In your code, the caller is responsible for providing two classes; one being the DTO that holds the output generated by the ODBC library, and the second being the class that you are actually interested in. It would be great if the caller would not have to deal with the DTO, so ideally you can just write:

class Incident {
    long id;
    std::string comments;
    /* ... */
    std::string timeSend;
};

int main()
{
    auto odbc = ...;
    OdbcBinder<Incident> binder(odbc,
        &Incident::id,
        &Incident::comments,
        ...
        &Incident::timeSend
    );
    
    std::vector<Incident> v = binder.GetResult(...);
}

The idea being that the constructor of OdbcBinder sees all the columns you want to bind up front, so it can create a DTO type. It will have to look like this:

template <typename V, typename... ColTypes>
class OdbcBinder final {
    Odbc& m_odbc;
    std::tuple<ColTypes V::*...> m_columns;

    using T = std::tuple<typename DTOType<ColTypes>::type...>;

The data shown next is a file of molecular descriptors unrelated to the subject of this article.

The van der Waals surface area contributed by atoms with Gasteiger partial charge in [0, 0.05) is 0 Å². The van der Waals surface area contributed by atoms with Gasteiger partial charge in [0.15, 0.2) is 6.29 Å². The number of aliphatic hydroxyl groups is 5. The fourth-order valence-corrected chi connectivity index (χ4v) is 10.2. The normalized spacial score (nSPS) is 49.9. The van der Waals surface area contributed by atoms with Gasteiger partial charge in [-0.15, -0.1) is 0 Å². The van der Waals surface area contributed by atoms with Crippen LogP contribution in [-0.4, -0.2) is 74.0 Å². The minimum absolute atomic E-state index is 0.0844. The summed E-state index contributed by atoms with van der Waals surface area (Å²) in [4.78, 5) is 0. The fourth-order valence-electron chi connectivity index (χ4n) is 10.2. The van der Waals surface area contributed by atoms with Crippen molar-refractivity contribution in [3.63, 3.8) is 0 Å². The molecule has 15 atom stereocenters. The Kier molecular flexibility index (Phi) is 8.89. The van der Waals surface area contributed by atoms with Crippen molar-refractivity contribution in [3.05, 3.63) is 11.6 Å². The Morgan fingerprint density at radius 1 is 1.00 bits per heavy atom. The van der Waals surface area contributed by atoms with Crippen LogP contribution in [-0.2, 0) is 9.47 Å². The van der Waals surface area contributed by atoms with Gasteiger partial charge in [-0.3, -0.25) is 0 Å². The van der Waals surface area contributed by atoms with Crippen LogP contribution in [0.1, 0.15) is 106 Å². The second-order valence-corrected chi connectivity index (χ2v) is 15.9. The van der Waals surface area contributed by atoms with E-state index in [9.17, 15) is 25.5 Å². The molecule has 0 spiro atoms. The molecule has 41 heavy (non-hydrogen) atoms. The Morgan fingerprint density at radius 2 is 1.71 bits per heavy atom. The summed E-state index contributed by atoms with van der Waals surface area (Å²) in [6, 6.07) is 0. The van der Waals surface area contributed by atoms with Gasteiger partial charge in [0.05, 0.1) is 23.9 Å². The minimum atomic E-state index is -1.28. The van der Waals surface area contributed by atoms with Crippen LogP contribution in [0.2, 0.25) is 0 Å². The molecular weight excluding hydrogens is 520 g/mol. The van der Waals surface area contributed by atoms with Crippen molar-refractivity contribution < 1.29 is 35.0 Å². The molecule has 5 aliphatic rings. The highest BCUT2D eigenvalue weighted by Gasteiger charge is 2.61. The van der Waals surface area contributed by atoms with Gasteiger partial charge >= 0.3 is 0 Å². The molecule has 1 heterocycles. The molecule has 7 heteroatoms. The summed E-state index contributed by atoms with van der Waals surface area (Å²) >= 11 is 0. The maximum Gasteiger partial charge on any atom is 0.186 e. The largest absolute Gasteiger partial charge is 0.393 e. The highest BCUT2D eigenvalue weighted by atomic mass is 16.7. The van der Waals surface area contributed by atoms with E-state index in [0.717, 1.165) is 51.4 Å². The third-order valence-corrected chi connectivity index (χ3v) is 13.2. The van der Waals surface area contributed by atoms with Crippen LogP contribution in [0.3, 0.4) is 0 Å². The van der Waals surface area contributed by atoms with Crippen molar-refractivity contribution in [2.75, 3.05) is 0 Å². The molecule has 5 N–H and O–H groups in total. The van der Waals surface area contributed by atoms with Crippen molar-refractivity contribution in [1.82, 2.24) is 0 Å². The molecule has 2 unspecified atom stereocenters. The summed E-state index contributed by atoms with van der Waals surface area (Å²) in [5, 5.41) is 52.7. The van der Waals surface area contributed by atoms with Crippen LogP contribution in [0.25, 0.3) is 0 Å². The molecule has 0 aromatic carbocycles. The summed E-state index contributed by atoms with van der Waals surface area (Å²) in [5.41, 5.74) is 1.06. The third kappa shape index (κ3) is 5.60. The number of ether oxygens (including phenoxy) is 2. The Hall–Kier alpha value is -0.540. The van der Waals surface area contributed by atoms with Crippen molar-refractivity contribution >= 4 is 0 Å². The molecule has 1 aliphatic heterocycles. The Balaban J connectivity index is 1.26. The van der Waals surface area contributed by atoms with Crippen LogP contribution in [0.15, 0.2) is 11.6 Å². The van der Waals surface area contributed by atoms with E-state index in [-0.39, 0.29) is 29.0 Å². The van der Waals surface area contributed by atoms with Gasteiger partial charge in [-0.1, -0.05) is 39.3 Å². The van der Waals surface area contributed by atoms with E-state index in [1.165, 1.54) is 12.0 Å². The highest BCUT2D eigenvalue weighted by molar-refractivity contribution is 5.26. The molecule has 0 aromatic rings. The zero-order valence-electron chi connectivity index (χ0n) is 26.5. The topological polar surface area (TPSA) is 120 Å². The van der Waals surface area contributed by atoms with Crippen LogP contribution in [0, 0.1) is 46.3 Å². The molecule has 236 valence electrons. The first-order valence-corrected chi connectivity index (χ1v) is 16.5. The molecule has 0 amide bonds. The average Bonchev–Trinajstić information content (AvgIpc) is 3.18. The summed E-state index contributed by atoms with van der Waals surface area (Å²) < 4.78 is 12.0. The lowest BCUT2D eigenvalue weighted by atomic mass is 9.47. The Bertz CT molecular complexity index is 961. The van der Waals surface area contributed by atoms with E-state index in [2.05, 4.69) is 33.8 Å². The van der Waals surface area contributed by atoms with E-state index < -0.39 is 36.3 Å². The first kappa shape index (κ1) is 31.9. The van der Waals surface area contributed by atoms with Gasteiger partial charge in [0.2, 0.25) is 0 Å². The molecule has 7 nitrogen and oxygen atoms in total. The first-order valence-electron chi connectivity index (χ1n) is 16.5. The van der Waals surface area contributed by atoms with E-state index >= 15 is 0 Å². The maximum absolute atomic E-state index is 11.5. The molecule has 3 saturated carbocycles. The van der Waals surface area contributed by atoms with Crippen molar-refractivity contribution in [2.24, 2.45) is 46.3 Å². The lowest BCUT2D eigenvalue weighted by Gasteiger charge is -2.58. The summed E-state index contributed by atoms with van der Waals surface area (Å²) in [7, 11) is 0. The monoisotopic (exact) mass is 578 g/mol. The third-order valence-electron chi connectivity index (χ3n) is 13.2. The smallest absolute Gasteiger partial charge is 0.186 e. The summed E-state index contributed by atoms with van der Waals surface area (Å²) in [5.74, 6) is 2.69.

std::vector<T> in(ROW_ARRAY_SIZE);
    ...
    OdbcBinder(Odbc& odbc, ColTypes V::*... columns):
        m_odbc(odbc), m_columns(columns...)
    {
        // Bind columns
        ...
    }
};

Amazingly enough, in C++17 and later, the compiler can even deduce all template parameter types from that constructor. To create a tuple that will act as the DTO type we need to map from C++ column types to what ODBC expects. The helper template DTOType is there to do that:

template<typename> struct DTOType;

template<> struct DTOType<long> {
    using type = std::pair<long, SQLLEN>;
    static constexpr SQLSMALLINT sql_type = SQL_C_LONG;
    static long toValue(const type &in) {
        return in.first;
    }
};

template<> struct DTOType<std::string> {
    using type = std::pair<char[1024], SQLLEN>;
    static constexpr SQLSMALLINT sql_type = SQL_C_CHAR;
    static std::string toValue(const type *in) {
        return {in.first, in.second - 1};
    }
};

...

The difficulty is now when you have something like the timestamps. Either ensure you use a distinct C++ type for them, like std::chrono::time_point, or you have to find some other way to convey the desired conversion (I'll ignore this issue for now).